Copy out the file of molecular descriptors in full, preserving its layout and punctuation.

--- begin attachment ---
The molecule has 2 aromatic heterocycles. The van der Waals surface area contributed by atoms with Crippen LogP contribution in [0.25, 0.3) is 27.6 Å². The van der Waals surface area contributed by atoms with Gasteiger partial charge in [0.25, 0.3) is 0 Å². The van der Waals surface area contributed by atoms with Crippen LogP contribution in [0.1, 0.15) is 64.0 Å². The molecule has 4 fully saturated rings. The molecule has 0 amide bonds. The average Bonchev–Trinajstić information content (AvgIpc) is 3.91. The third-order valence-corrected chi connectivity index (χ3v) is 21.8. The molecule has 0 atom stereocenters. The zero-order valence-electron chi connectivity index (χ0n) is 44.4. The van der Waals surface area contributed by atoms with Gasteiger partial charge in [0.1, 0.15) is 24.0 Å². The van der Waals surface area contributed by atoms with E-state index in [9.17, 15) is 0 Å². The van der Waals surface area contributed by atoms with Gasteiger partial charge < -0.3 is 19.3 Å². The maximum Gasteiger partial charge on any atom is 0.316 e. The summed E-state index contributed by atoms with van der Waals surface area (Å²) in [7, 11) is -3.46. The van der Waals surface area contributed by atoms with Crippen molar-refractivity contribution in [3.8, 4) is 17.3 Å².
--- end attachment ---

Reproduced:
The molecule has 2 aromatic heterocycles. The van der Waals surface area contributed by atoms with Crippen LogP contribution in [0.25, 0.3) is 27.6 Å². The van der Waals surface area contributed by atoms with Gasteiger partial charge in [0.25, 0.3) is 0 Å². The van der Waals surface area contributed by atoms with Crippen LogP contribution in [0.1, 0.15) is 64.0 Å². The molecule has 4 fully saturated rings. The molecule has 0 amide bonds. The average Bonchev–Trinajstić information content (AvgIpc) is 3.91. The third-order valence-corrected chi connectivity index (χ3v) is 21.8. The molecule has 0 atom stereocenters. The zero-order valence-electron chi connectivity index (χ0n) is 44.4. The van der Waals surface area contributed by atoms with Gasteiger partial charge in [0.1, 0.15) is 24.0 Å². The van der Waals surface area contributed by atoms with E-state index in [9.17, 15) is 0 Å². The van der Waals surface area contributed by atoms with Gasteiger partial charge < -0.3 is 19.3 Å². The maximum Gasteiger partial charge on any atom is 0.316 e. The summed E-state index contributed by atoms with van der Waals surface area (Å²) in [7, 11) is -3.46. The van der Waals surface area contributed by atoms with Crippen molar-refractivity contribution in [3.8, 4) is 17.3 Å².